This is the way in which films are shown in Japanese cinemas. The idea of an announcer and a completely independent musical accompaniment is foreign to us, and so we can hardly hope to import Japanese films with any success, since, in spite of adaptation and revision, some passages would still remain too long and deliberate in tempo, and (apart from that) the film sequences are not such as are customary according to the unwritten convention between public and producer here in Europe.

Comments: Carl Koch (1892-1963) was a German film director, whose credits included Nippon, a compilation short of extracts from Japanese films, which at this time were scarcely known about in the West. Katsumi is presumably the Japanese actor-director Yôtarô Katsumi. The article is illustrated with stills from a Japanese film whose title is given as The Torch (made by the Shochiku company). My thanks to Dawid Glownia for bringing this passage to my attention.

Links: Copy at the Internet Archive

The Journals of Arnold Bennett

Source: Arnold Bennett, journal entry 6 March 1924, in Newman Flower (ed.), The Journals of Arnold Bennett: 1921-1928 (London: Cassell, 1933)

Text: Thursday, 6 March – German film last night at Polytechnic Cinema. One has the idea that all films are crowded. The balcony here was not 15% full. Front row, where Duff Tayler and I were, 8s. 6d. for 1½ hours’ entertainment. A gloomy place, with gloomy audience. No style or grace in them. All lower middle class or nearly so. The hall tricked out with a silly sort of an ikon, illuminated, of Death, to advertise or recall or illustrate the film. The orchestra most mediocre. Played all the time, and three performances a day! Hell for the players I should think. Also the habit of illustrating certain points musically, or noisily. The clock must strike, etc. And a special noise as a sort of leit motif for death. Lastly three small common Oriental mats (probably made in England) laid in front of the screen on the stage to indicate that much of the story was Oriental. The captions, etc, were appalling, and even misspelt, such as ‘extention’, ‘Soloman’ etc. The phrasing! Good God. The City of Yesteryear meant, I believe, the cemetery.

Comments: Arnold Bennett (1867-1931) was a British writer, best known for his novels of life in the Potteries with its ‘five towns’ that now equate with Stoke-on-Trent. The Polytechnic Cinema was part of what was originally the Royal Polytechnic Institution, a venue for popular science lectures and entertainments, which hosted the UK debut of the Lumière Cinématographe in February 1896. It operated as a cinema in the 1920s, and was recently re-furbished and relaunched as the Regent Street Cinema. The film Bennett saw was Fritz Lang’s Der müde Tod aka Destiny (Germany 1921), which features Death as a character and a sequence set in Persia.

The Promise of Air

Source: Algernon Blackwood, The Promise of Air (New York: E.P. Dutton, 1918), pp. 170-173

Text: The rush of the wonderful cinema then began, and he forgot himself.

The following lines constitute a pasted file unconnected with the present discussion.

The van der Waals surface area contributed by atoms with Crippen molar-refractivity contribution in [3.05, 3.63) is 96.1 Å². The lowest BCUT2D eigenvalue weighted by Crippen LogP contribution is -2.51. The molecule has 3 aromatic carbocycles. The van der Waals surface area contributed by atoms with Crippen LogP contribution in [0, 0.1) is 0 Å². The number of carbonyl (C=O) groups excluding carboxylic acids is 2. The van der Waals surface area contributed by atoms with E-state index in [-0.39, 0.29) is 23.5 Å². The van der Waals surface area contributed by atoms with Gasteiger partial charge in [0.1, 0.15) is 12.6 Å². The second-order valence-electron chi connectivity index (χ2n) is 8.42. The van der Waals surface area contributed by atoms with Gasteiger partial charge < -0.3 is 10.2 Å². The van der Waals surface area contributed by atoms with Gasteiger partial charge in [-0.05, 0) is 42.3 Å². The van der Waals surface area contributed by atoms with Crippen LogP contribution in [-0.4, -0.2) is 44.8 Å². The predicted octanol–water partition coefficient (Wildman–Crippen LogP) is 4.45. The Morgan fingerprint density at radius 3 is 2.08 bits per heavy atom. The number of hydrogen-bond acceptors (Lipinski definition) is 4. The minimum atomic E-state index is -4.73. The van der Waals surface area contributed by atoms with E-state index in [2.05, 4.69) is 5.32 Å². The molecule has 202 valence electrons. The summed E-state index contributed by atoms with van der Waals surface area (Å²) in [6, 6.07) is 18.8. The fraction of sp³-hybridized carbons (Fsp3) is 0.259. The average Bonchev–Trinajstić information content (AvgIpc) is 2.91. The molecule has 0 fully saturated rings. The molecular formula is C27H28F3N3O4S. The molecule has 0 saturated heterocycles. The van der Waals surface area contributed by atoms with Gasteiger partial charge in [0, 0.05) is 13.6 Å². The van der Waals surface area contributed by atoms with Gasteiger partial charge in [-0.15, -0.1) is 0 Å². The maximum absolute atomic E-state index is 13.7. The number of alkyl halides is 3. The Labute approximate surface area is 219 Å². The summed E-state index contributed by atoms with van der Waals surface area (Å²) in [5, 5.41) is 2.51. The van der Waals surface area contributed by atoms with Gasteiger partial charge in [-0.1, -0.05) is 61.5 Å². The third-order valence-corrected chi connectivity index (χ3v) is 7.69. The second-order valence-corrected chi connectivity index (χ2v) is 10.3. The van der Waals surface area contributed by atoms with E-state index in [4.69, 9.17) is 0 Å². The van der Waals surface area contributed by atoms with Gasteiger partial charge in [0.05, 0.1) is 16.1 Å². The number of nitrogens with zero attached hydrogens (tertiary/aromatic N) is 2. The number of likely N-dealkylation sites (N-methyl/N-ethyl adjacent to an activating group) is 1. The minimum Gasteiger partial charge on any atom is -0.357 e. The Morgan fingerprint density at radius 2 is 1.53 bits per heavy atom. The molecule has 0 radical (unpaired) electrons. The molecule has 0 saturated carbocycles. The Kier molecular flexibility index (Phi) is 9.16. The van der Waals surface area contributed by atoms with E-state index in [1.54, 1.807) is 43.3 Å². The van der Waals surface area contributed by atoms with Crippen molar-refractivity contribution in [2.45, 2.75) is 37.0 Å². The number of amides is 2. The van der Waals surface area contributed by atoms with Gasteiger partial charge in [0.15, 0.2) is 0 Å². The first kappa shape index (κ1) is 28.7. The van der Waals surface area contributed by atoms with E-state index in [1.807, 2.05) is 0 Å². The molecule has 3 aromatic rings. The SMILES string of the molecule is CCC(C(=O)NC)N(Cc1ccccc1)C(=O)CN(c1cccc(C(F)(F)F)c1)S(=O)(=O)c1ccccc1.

They experienced the sense such a performance leaves behind of having been—as Mother put it—all over the place. Sitting in the dark the individual at first is conscious only of himself, neighbours ignored if not forgotten. The screen then flashes into light, and with the picture, consciousness flashes across the world. The lie of the stationary photograph is corrected, time is denied, partially at least, and space is unable to boast and swagger as it loves to do. The cinema frees and extends the consciousness, restores the past, and sets distance close beneath the eyes. Only the watching self remains—pregnant symbol!—in the darkness.

It was one of the best performances in London; within an hour or two the audience danced from the dingy streets of the metropolis into the sunlight of India, Africa, and of islands among far southern seas. The kaleidoscope of other lands and other ways of thinking, acting, living carried them away with understanding sympathy. From savage wild life drinking at water-holes in the sun-drenched Tropics, they darted across half-charted oceans and watched the penguin and the polar bear amid arctic ice. Over mountains, down craters, flying above cities and peering deep under water, the various experiences of strange distant life came into their ken. They flew about the planet. The leaders of the world gazed at them, so close and real that their emotions were legible on their magnified features. They smiled or frowned, then flashed away, and yet still were there, living, thinking, willing this and that. Widely separated portions of the vast human family presented themselves vigorously, registered a tie of kinship, and were gone again about their business, now become in some sense the business of the audience too. Fighting, toiling, loving, hating, meeting death and adventure by sea and land, creating and destroying, differing much in colour, custom, clothing, and the rest, yet human as Wimble and his family were human, possessed with the same griefs, hopes, and joys, the same passion to live, the same fear of death—one great family.